The decisive moment came without preparation or full awareness. In the midst of the gubernatorial campaign of 1833, Hallett asked for “a series of political papers for the present election.” Selecting the subject, “The Proscription of Antimasonry,” in answer to the charge leveled at his father, Adams “wrote till midnight.” When the numbers won praise from his father, Adams was “much encouraged.”41 But the flurry ended with the election, and there was no resumption of political composition until he began, during the senatorial election of January-February 1835, a series generally directed, for reasons that have already appeared, against Webster’s presidential aspirations. Upon the outcome of the senatorial contest, however, Adams allowed the series to lapse. It was not resumed until May when, in the columns of the Advocate, Hallett asked “our able and much respected correspondent” to continue his numbers. “The crisis calls for them now.”42 As the renewed numbers continued they became more and more incisive in their attack on Webster. Newspaper comment was at last provoked. “The Newspapers are all full of allusions to my numbers which have at last roused public attention. This is the cast of the die with me.”43 Thereupon, without pause he rushed into the composition of what was to prove his major success of these years, An Appeal from the New to the Old Whigs, directed wholly against Webster.44

Thereafter, despite occasional reversions to an earlier mood,45 Adams’ commitment to political writing was firm and his output more than respectable both in quantity and quality. By June 1836, the date at which these volumes conclude, he had published since January 1835 a total of fifty-five articles, or “columns” as we would call them, in nine series on current political issues. These had achieved eighty-three known printings and reprintings in six newspapers.

In keeping with Adams’ need to avoid public identification with the views he was expressing, all his writings were signed with pseudonyms. Apparently, knowledge of the authorship of the articles was possessed by a relatively limited group. Those whose names were suggested when the numbers were referred to in public discussion did not include Charles Francis Adams. When Adams confided his secret to his closest friend, one who was politically knowledgeable, the diarist records that his friend was “astonished.”46 No doubt the preservation of his secret xxxiin the Brooks circle was owing partly to the circumstance that the newspapers in which Adams’ communications appeared were not those regularly read there. The Diary offers no evidence that Mr. Brooks became aware.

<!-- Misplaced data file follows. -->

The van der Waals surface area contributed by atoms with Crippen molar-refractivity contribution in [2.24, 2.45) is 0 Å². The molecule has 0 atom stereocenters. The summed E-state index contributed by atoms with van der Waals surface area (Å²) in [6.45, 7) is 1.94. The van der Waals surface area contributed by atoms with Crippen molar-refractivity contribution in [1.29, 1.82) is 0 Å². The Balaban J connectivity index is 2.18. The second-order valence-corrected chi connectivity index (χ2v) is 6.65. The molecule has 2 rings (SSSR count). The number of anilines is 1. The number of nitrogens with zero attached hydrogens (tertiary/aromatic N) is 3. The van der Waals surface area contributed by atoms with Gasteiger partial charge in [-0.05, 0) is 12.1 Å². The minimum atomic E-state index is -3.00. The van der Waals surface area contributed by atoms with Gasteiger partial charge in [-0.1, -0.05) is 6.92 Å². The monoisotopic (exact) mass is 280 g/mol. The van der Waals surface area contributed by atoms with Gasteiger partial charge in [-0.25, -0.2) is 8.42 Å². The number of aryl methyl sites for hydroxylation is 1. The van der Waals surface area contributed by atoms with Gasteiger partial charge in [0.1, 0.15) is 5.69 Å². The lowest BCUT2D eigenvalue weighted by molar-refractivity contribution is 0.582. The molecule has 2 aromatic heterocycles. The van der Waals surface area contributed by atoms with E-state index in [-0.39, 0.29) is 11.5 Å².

If there were advantages in keeping some unaware, there were equal advantages to be obtained from making others—notably John Quincy Adams—full partners in the secret. The articles were the means by which John Quincy Adams could be informed, without the pain that would come to both from public airing, of his son’s disagreements on public issues: “There are many points upon which I differ from my father, although I do not press them at present upon public notice; it follows that my being able not to press them arises from my private situation where I can select my topics. In any public one I could do so far less.”47 Mentions of John Quincy Adams’ commendations of the articles, both those that were in agreement with his views and those that were not, are frequent in the Diary.48